We have become accustomed to seeing advanced M.2 drives that include a cooling system designed to reduce the chance of overheating and loss of performance. Only the controller's need to reduce work is working, and we have also encountered several drives SSD In their "classic" 2.5 inch illumination RGB Built to make the interior of the case even more colorful and joyful.
Now, these two fields are coming together, probably for the first time, on the new NVN's sophisticated Aus. The Gigabyte model does not carry any unique name and is simply called Aorus RGB M.2 NVMe SSD - But inside you'll find the controller was Phison's popular E12 and Toshiba 3D TLC chips, for 256GB or 512GB general volumes and with Performence Of up to 3,480MBps in continuous write to 440,000IOPS when working with small random files (for the 512GB model, where the basic model includes Performence Are reduced because it does not take advantage of all existing channels on the given controller).
Drives enjoy a five-year warranty with approximately 0.8 writing volume from the entire drive volume daily for the same period, a relatively impressive figure that matches the substantial price tag - and the key bonus comes in body shape Cooling Aus, with a colored RGB illumination that operates autonomously or is controllable through the application of RGB Fusion 2.0 Gigabyte, Motherboards are supported by the Taiwanese manufacturer only.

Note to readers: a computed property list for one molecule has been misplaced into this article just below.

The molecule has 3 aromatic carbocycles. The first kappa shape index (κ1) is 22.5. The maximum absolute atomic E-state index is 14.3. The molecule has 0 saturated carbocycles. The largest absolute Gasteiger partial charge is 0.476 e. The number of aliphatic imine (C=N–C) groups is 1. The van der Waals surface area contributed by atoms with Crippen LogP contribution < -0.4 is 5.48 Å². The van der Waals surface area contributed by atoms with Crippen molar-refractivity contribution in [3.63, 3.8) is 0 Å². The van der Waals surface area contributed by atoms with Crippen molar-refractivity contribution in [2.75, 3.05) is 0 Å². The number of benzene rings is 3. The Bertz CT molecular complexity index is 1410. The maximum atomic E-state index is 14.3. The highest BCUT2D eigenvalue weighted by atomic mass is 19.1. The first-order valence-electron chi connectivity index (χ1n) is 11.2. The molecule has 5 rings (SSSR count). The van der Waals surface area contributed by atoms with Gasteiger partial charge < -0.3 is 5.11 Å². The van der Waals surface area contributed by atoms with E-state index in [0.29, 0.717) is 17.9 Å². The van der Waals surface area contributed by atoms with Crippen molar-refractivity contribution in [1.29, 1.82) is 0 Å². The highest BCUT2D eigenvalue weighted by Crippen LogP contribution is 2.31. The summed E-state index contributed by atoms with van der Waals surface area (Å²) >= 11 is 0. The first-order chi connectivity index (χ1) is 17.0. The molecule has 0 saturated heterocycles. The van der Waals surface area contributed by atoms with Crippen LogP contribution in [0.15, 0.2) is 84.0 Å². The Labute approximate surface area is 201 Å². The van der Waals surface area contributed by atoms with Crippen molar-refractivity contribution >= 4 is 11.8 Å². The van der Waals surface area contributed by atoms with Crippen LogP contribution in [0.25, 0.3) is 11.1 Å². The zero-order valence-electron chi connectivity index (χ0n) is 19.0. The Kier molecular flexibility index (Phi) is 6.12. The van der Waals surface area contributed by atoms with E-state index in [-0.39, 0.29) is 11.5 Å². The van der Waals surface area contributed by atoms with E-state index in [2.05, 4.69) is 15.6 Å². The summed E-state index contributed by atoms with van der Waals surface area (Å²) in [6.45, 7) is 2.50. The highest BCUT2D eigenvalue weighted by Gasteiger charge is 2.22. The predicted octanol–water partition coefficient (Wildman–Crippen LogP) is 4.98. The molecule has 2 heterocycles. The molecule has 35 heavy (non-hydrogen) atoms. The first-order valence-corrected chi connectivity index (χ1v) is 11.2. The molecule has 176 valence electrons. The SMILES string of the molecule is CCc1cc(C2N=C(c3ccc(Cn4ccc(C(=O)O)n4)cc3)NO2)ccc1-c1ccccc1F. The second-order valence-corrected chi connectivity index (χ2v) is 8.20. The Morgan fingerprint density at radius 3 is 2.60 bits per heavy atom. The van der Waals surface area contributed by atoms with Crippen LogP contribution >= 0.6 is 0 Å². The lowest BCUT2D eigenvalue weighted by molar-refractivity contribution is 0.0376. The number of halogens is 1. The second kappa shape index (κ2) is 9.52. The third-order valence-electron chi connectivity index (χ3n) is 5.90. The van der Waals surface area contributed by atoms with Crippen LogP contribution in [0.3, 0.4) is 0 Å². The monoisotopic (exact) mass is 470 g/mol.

The Aorus RGB SSD joins another company's storage drive that includes a color illumination, with a significantly larger PCI-Express configuration (AIC - Add-In Card), and the recommended prices are not really clipping to the Israeli consumer right now - The 512GB model holds the price of 120 (Excluding VAT) which is similar to many other leading NVMe drives without lights, whereas The 256GB is available for $ 80 Which make it significantly more expensive than many others. A slight drop below the 75 dollar threshold will certainly make the job and turn the model into an interesting contender in the top corner of the field.
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